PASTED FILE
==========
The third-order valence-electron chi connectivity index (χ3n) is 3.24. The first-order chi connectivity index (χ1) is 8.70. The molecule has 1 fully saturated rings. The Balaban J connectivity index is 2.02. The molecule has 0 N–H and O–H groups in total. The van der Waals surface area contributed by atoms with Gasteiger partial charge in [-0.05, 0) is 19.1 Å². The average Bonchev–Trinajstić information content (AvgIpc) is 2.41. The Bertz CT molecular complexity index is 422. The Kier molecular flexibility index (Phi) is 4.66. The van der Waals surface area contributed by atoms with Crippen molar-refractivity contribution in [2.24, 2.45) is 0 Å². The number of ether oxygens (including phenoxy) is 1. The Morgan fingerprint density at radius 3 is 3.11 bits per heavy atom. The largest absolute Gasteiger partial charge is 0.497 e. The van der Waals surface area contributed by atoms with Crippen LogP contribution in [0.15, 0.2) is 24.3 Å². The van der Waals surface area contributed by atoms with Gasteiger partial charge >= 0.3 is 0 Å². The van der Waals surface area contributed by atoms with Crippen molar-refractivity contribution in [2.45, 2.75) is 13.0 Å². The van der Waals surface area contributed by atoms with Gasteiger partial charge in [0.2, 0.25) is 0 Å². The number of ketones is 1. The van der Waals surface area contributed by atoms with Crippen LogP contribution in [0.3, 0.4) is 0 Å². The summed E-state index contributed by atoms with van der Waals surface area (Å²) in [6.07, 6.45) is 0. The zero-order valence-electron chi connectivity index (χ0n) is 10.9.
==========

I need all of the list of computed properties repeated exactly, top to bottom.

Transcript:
The third-order valence-electron chi connectivity index (χ3n) is 3.24. The first-order chi connectivity index (χ1) is 8.70. The molecule has 1 fully saturated rings. The Balaban J connectivity index is 2.02. The molecule has 0 N–H and O–H groups in total. The van der Waals surface area contributed by atoms with Gasteiger partial charge in [-0.05, 0) is 19.1 Å². The average Bonchev–Trinajstić information content (AvgIpc) is 2.41. The Bertz CT molecular complexity index is 422. The Kier molecular flexibility index (Phi) is 4.66. The van der Waals surface area contributed by atoms with Crippen molar-refractivity contribution in [2.24, 2.45) is 0 Å². The number of ether oxygens (including phenoxy) is 1. The Morgan fingerprint density at radius 3 is 3.11 bits per heavy atom. The largest absolute Gasteiger partial charge is 0.497 e. The van der Waals surface area contributed by atoms with Crippen LogP contribution in [0.15, 0.2) is 24.3 Å². The van der Waals surface area contributed by atoms with Gasteiger partial charge >= 0.3 is 0 Å². The van der Waals surface area contributed by atoms with Crippen molar-refractivity contribution in [2.45, 2.75) is 13.0 Å². The van der Waals surface area contributed by atoms with Gasteiger partial charge in [0.2, 0.25) is 0 Å². The number of ketones is 1. The van der Waals surface area contributed by atoms with Crippen LogP contribution in [0.3, 0.4) is 0 Å². The summed E-state index contributed by atoms with van der Waals surface area (Å²) in [6.07, 6.45) is 0. The zero-order valence-electron chi connectivity index (χ0n) is 10.9.